of Ligugé, Monte Cassino, Metten, Cluny, or, today, Maredsous, Clérvaux, or Chevtogne. Locally they are the "abbey," the "priory," or the "monastery." Even in official documents they are referred to by the name of the local town.
Bibliography: st. basil, "Long Rules," in Ascetical Works, tr. m. m. wagner (New York 1950) 223–337. S. Benedicti regula monasteriorum, ed. e. c. butler (3d ed. Freiburg 1935). The Rule of Saint Benedict, ed. and tr. j. mccann (Westminster, Md. 1952). w. k. l. clake, St. Basil the Great: A Study in Monasticism (Cambridge, Eng. 1913). j. c. dickinson, Monastic Life in Medieval England (New York 1962). É. jombarte, Dictionnaire de droit canonique ed. r. naz, 7 v. (Paris 1935–37) 6:928–933. h. leclercq, Dictionnaire d'archéologie chrétienne et de liturgie, ed. f. carroll, h. leclerq, and h. i. marrou, 15 v. (Paris 1907–53).2.2:3047–3248; ibid 11.2:1774–1947. p. schmitz, Lexikon für Theologie und Kirche, ed. j. hofer and k. rahner, 10 v. (2d new ed. Freiburg 1957–65) 6:344–346. c. butler, Benedictine Monachism (London 1927). d. knowles, The Monastic Order in England, 943–1216 (2d ed. Cambridge, Eng. 1962) 3–30.
[b. a. sause]
The Norman Conquest resulted in the seizure of some monastic lands by the invaders, but generally set-backs were temporary and monasticism was invigorated by new foundations such as Chester, Shrewsbury, St Mary's York, and Durham, as well as by the reforms of Lanfranc of Canterbury, whose Constitutions were widely adapted. These reflected contemporary good practice in Norman monasticism, and were influenced by Cluny, whence a number of priories were also established. The late 11th and 12th cents. also saw an increase in the number of houses for women, some of which belonged to new orders, such as the Gilbertines and that of Fontevraud. In 1128 the first Cistercian community in Britain was established at Waverley (Surrey). Cistercian monasteries and, to an even greater extent, Augustinian priories constituted the most numerous foundations of the 12th cent.
Thereafter monastic foundations declined markedly: few patrons had the necessary resources to endow a new community, though they might continue to support an existing one linked to their family or by tenurial relationship, while the crown became increasingly concerned at the loss of services and control occasioned by grants of land (in ‘mortmain’) to the church. Ecclesiastical patronage was especially directed at the new mendicant orders of friars, and chantries, frequently established in cathedrals and other churches to pray for the souls of donors and their families, tended to replace monasteries in the pious affections of the laity. Nevertheless the economy of most monasteries, some of which like Winchester and Christ Church, Canterbury, led the way in agricultural and administrative innovation, prospered during the 13th cent. The next century, however, saw serious structural crises consequent upon the Black Death, exacerbated in some instances by the Anglo-Scottish wars. The spiritual and intellectual condition of the late medieval monasteries is more controversial, but there is little doubt that there was decline from the ‘golden age’ of the 12th and 13th cents., as friars took the lead in theological debate and universities began to replace monasteries as educational centres. By the time of the dissolution (1536–40) many monasteries were finding it difficult to attract sufficient recruits, though the Valor Ecclesiasticus (1535) revealed that many communities still enjoyed considerable revenues.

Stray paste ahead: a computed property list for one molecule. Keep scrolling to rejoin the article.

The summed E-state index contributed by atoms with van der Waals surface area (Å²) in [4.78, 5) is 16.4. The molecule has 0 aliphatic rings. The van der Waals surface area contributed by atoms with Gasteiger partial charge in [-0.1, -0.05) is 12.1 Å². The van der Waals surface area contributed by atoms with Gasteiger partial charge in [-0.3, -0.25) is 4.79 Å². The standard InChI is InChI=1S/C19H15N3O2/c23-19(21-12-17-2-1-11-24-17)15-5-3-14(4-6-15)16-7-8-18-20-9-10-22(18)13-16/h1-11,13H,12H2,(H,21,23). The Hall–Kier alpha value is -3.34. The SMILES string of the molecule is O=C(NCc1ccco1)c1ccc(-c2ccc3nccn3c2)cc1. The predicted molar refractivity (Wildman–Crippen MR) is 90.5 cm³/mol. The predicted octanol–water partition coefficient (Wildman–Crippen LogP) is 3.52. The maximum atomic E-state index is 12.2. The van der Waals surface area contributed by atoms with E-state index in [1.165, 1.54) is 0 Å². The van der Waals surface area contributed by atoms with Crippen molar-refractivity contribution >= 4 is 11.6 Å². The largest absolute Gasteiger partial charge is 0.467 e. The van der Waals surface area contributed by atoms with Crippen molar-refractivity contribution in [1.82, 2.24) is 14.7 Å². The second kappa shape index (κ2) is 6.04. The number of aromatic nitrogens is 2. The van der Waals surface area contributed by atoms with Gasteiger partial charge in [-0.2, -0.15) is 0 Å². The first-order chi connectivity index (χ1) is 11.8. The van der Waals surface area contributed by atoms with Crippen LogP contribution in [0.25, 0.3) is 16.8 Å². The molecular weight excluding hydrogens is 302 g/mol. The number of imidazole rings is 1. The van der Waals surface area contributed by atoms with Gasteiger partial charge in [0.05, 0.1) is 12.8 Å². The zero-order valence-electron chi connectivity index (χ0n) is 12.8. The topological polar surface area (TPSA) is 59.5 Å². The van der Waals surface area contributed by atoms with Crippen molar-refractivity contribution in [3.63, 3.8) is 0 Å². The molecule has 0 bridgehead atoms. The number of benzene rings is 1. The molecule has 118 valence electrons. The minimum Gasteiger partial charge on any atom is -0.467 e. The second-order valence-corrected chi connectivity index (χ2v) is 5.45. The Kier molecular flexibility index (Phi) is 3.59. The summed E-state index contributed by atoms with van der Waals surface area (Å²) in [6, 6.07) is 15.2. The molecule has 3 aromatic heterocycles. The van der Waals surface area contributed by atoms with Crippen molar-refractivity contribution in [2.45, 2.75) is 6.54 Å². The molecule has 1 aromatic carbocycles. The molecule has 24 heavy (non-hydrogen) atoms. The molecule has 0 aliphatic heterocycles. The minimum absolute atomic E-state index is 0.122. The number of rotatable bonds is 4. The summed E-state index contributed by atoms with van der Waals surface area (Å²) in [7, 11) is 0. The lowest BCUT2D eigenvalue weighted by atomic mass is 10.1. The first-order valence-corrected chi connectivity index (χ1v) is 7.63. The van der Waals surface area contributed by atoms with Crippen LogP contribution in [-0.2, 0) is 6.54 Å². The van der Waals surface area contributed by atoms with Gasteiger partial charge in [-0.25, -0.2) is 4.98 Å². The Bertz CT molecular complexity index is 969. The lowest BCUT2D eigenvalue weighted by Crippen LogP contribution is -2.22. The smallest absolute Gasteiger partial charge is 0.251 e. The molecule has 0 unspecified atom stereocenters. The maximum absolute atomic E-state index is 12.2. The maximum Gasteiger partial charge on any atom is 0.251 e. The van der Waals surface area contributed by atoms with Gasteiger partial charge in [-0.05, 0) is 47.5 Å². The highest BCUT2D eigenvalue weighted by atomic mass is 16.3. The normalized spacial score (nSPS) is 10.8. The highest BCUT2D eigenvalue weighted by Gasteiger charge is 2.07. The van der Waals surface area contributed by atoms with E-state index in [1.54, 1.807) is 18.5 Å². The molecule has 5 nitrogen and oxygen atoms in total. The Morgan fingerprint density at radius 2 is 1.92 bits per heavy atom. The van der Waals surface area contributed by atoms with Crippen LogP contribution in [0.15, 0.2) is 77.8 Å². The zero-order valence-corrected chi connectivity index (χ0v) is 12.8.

A few monasteries, notably Douai, were established on the continent by English Benedictine monks early in the 17th cent. and the Douai community returned to England after the French Revolution, a time when other continental monasteries transferred to England, forming the nucleus for the re-emergence of Roman catholic monasticism in England, while a number of Anglican communities were founded through the influence of the Oxford movement.
Burton, J. , Monastic and Religious Orders in Britain, 1000–1300 (Cambridge, 1994);
Knowles, D. , The Monastic Order in England (2nd edn. Cambridge, 1963);
The Religious Orders in England (3 vols., Cambridge, 1948–59);
Lawrence, C. H. , Medieval Monasticism: Forms of Religious Life in Western Europe in the Middle Ages (1989).
Horn & and Born (1979);
Jane Turner (1996)
mon·as·ter·y / ˈmänəˌsterē/ • n. (pl. -ter·ies) a community of persons, esp. monks or nuns, living under religious vows. ∎ the place of residence occupied by such persons.